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Edinburgh is a Literature Lover’s Paradise

edinburgh's literary sites | scotland travel | europe travel | wanderlust | books | literature | harry potter

Edinburgh’s Literary Sites are Everywhere.

Scotland’s well known city is not only one of the most popular destinations for visitors, but it’s a UNESCO City of Literature. A book lover’s dream come true. I mean, this is the city that hosts a freakin’ book festival every single August! Amazing, huh? If you love literary travel, then you will love Edinburgh.

As for me, I’ve been to Edinburgh twice, once on a solo trip in 2013 and again for a family trip in 2017. During both visits, the city’s bookish atmosphere awed me. I strolled the busy streets, rain and shine, and more than once, thought about how I should throw everything away and study poetry in a quaint corner cafe. Be an artist! A visionary! A writer!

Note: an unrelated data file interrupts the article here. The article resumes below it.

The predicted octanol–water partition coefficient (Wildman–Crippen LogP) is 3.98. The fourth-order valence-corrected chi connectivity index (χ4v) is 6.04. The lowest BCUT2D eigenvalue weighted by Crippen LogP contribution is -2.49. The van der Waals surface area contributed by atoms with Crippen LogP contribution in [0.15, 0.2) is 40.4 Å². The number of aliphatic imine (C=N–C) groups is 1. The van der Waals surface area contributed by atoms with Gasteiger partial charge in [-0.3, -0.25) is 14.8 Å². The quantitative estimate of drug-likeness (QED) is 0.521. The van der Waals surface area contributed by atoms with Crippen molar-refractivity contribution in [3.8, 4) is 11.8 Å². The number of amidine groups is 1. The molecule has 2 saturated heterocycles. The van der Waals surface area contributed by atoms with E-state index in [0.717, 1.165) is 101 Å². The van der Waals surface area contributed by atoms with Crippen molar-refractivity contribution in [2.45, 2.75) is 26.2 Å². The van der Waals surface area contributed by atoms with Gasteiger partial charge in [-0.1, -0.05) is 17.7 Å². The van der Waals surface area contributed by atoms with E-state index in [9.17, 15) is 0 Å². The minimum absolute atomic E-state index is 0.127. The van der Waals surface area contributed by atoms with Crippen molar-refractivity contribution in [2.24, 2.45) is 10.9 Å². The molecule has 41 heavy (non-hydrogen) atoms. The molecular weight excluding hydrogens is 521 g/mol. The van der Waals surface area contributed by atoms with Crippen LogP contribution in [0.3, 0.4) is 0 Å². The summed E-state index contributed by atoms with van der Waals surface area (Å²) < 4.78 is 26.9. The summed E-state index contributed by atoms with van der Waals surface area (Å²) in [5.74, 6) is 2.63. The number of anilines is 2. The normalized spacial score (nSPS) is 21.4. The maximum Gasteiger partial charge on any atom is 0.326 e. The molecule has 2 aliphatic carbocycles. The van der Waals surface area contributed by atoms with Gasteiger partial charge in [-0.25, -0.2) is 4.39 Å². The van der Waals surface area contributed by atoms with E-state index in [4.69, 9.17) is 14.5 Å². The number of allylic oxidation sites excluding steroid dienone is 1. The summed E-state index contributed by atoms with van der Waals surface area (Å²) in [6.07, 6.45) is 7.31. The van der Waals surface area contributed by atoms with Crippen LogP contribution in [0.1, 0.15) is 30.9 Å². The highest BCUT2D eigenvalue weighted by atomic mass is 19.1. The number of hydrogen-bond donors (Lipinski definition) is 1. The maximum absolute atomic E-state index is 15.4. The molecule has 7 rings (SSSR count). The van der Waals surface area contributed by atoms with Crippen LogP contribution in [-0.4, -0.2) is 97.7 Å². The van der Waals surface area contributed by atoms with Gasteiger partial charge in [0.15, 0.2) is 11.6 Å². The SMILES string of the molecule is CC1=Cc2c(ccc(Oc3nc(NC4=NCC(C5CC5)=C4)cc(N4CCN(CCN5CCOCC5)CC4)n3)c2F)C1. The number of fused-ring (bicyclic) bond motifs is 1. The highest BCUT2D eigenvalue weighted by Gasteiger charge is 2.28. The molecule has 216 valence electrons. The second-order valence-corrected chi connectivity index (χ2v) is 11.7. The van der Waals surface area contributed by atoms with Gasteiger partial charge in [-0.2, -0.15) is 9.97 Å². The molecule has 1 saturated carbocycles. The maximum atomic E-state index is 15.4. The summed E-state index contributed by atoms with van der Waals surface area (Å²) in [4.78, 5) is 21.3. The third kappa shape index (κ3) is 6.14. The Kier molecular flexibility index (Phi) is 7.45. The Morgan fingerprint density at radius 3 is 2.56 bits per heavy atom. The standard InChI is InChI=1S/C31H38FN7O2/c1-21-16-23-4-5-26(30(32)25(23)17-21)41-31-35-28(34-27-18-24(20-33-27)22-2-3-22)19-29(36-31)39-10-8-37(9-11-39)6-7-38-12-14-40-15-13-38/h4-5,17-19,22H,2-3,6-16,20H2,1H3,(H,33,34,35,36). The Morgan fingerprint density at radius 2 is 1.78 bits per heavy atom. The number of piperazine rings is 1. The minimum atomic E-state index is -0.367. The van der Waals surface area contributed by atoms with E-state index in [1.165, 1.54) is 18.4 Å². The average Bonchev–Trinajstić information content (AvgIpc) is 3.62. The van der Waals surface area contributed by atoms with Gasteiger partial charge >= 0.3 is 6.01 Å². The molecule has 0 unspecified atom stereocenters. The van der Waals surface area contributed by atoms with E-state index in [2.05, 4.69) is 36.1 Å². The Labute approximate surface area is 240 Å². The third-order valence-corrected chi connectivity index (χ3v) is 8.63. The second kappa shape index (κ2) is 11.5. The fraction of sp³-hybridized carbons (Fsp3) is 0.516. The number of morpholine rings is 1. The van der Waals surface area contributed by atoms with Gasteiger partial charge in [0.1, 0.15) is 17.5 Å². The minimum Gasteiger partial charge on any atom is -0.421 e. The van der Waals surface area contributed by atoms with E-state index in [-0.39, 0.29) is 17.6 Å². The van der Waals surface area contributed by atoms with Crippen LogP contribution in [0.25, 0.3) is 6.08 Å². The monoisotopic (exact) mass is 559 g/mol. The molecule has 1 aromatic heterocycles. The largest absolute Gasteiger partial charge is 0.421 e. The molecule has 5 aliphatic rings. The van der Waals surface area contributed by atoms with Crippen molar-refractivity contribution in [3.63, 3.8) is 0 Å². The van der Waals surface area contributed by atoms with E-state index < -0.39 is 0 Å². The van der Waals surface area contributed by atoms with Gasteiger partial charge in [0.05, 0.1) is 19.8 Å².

edinburgh's literary sites

On my most recent visit, I kept my eyes open for literary sites, not only because I was interested in them, but I also wanted to share Edinburgh’s artsy vibe with all you guys!

Besides … I realized that I haven’t written a literary post ever since I gushed about Shakespeare travel quotes way back in April. Whoops? My bad.

Anyway Edinburgh’s many literary sites will even excite casual readers. And if you’re a literature nerd like me? You better stay quite a few days in the city so you can see everything book-related. I still¬†wasn’t able to see all the literary sites, and I spent four nights in the city. Four. Nights.

Oh well. I guess I have an excuse to go back, right?

Anyway here are a handful of Edinburgh’s literary sites that you ought to check out on your next visit.




edinburgh's literary sites

Deacon Brodie’s Tavern

I normally avoid bars and restaurants located on the “main tourist” streets. High prices and too many American accents? Nahhhh. Not for me. However I simply had to visit Deacon Brodie’s Tavern for a pint. This pub, located right on the Royal Mile, has a fascinating literary history behind its walls.